The series responds narrating the supposed beginning of the "war against drugs", when the Sinaloan traffickers Miguel Ángel Félix Gallardo, Rafael Caro Quintero, and Ernesto Fonseca Carrillo, together with the political-business oligarchy of the country, organized a criminal "empire" during the 1980s that, among other things, ended by kidnapping, torturing and murdering the agent of the Drug Enforcement Agency (DEA) Enrique Kiki Camarena. But in the context of the political transition with the government of Andrés Manuel López Obrador, the cultural phenomenon that gives rise to Narcos: Mexico is symptomatic of the persistent hegemonic narrative about drug trafficking that has justified the militarization of our country with catastrophic results: more of 250 thousand murders and more than 30 thousand forced disappearances in the last 10 years.

That same narrative reappears in films, novels, music, conceptual art and, of course, television series such as Narcos, and has manufactured a collective consensus that shapes public opinion for the acceptance of the drug strategy that Felipe Calderón's term to date has guaranteed that the armed forces remain in charge of national security in Mexico. This militarization is the result of the American hegemony that has permeated in the fields of cultural production

The death of "Kiki" Camarena

On February 7, 1985, Enrique Camarena, a 37-year-old DEA agent with experience in the Navy and as an anti-narcotics police officer, was kidnapped - not without some irony for the current political context - upon leaving the United States Consulate in the city of Guadalajara. He died after two days of torture, although his body was not found until the following March 5.
The official version and numerous journalistic and academic investigations explain the murder of Camarena as drug dealer Rafael Caro Quintero's revenge for the seizure in November 1984 of between 5 and 10 thousand tons of seedless marijuana in the fields of the El Búfalo ranch, in the state of Chihuahua, where around 7 thousand farmers processed the drug.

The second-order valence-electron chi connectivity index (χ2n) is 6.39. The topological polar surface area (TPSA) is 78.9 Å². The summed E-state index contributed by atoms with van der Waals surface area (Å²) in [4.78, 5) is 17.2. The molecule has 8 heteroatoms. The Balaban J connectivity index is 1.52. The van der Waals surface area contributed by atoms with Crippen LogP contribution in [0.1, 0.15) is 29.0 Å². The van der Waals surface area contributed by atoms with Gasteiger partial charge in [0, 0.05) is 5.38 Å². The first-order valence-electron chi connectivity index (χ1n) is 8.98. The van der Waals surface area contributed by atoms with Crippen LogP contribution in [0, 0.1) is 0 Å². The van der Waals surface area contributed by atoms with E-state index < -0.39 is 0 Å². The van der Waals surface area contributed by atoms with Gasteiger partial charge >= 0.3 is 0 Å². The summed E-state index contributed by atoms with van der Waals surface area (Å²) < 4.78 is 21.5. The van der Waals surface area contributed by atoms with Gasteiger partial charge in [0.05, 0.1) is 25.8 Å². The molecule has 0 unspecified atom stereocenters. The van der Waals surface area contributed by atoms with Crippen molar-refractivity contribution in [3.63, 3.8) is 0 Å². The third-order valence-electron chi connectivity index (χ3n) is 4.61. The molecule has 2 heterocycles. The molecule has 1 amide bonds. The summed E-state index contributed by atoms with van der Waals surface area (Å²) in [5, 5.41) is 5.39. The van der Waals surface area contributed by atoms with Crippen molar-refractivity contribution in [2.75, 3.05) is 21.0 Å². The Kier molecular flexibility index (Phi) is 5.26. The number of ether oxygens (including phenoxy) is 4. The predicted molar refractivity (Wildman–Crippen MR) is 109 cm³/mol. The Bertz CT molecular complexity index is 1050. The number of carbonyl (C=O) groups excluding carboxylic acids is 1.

This interpretation was established from the first book on Camarena's murder: the journalistic investigation Desperados (1988), by the American Elaine Shannon. "Put pressure on the traffickers and they kill you," Shannon writes. "Don't pressure them and they'll acquire so much power and recklessness that they'll kill you." The opinion of the DEA not only prevails in that book, but it drives the logic of its reflection. It even concludes that official corruption in Mexico "is total." The blind spot in Shannon's work, as in most journalism on the subject, is the mediation of US agencies that monopolize information about the power of traffickers. Without greater scrutiny, journalists and academics accept unverifiable data that far from explaining the phenomenon of drug trafficking, rather impose the official version in this regard.
Two books exemplify this problem: The Badge: A history of the intelligence services in Mexico (2001), by the academic Sergio Aguayo Quezada, and Buendía: The first murder of narcopolitics in Mexico (2012), by journalist Miguel Ángel Granados Chapa. Reproducing the official US version, both attribute the murder of Camarena to Caro Quintero and the other Guadalajara traffickers, underlining the excessive power of the "drug cartels."
The American gaze